Are Pharisees still around? Sure. They're called pop psychologists. The old Pharisees said, "I'm okay; you're not." Our new Pharisees say, "I'm okay; you're okay." Both Pharisees say "We're okay." But we're not okay. That's the first part of the good news. How awful if we were okay! There's a wonderful character in one of T. S. Eliot's plays, The Cocktail Party, Celia. She's a modern, alienated girl, and she seeks out this psychiatrist at the cocktail party and he says to her, "Why do you want psychotherapy?" and she says, "Well, I'm hoping that you can show me that I'm insane." "What? You want to be insane?" "Oh, yes. Oh, yes, that's my hope." "I don't understand." "Well, if I'm not insane, then the whole world's insane, and I couldn't live that way." Quite profound.
The religious version of that is the title of a sermon by Kierkegaard, "The Edification Implied in the Thought that as Against God We are Always in the Wrong". Wouldn't it be awful if we found out that we were right and God was wrong? I must confess that one of the questions I'm going to ask God when I get to heaven, hopefully, is why for eighty-six years you were a Yankee fan? But I think the movie Bruce Almighty finally did it for God — when he saw that hat on Jim Carrey, he said, "Enough".
Seriously, we need to appreciate the problem before we can appreciate the solution. And the problem is not simply that we are imperfect; young piglets are imperfect. Or that we're mixtures of good and evil; delicious strawberries with a few rotten spots are mixtures of good and evil. The problem is not just that we're sheep wandering away from safety, foolish spoiled selfish children. Of course we're that. But we're much, much worse than that. We're not just morally weak, or morally bad. We are morally insane.
The word probably shocks you, and seems exaggerated and unrealistic — and that's part of our insanity, by the way: denial — so I shall now try to convince you from your own experience that you are insane. And I think if you are honest with yourself you will not be able to deny the facts that I am about to remind you of. Even though perhaps no-one has ever told you these facts before, unless you may have read the Bible, or the writings of the saints. Very probably, you've never heard them from your pulpit, because your parish priest or minister probably desperately wants to be your friend, and fears offending you.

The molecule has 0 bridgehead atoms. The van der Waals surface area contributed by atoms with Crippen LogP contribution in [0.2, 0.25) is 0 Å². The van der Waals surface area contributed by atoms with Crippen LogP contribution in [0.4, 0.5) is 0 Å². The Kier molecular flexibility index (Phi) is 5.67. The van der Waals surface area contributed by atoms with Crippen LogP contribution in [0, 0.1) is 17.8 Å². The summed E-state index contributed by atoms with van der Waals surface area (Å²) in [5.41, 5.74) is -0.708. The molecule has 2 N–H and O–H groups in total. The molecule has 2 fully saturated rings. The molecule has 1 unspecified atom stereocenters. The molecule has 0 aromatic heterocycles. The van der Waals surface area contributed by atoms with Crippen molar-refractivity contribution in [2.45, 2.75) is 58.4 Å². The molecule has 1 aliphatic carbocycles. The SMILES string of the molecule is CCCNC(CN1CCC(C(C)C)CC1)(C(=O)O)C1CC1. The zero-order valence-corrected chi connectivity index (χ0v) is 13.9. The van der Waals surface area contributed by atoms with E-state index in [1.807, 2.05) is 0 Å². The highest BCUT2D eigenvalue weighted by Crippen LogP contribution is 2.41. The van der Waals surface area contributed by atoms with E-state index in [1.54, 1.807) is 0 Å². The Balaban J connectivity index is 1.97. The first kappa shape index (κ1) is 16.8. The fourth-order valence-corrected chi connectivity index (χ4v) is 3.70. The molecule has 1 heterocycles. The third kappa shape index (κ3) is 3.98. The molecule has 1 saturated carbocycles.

You know — we all know; there are some things we can't not know — you all know that there are two roads. There is good, and there is evil. There is the straight, and there is the crooked. There is the narrow, and there is the broad. There is Straight Street, and there is Broadway. You know that every day in life is full of big and little choices between those two roads, beginning with your very first conscious thought as you wake up in the morning. You know very well what lies down those two roads. You know that not just by faith, and not just by reason, but by experience, for you have walked down both roads many, many times, and you have always found the same living quarters there.
You do not have to believe — you know — the peacelessness and the joylessness and the regret and the shame, and above all the hiding and the self-deception and the self-loathing that lies down one road. And you know who it is that you never meet on that road, who you abandon on that road. Sin means not just doing no-nos, but not doing God. Sin is a No not just to the law, but to the Lawgiver, who is love, who is the gift of self that is secret of joy.
You know, as surely as you know the pain of a hangover or a headache, that every time you worship the creature instead of the creator, every time you give your deepest heart and love and hope to any other god but God, this false god always cracks and crumbles into dust — always. You know that the pleasures this false god gives are only temporary, and that even when they come, they spoil all other pleasures, like a drug destroying the enjoyment of other food.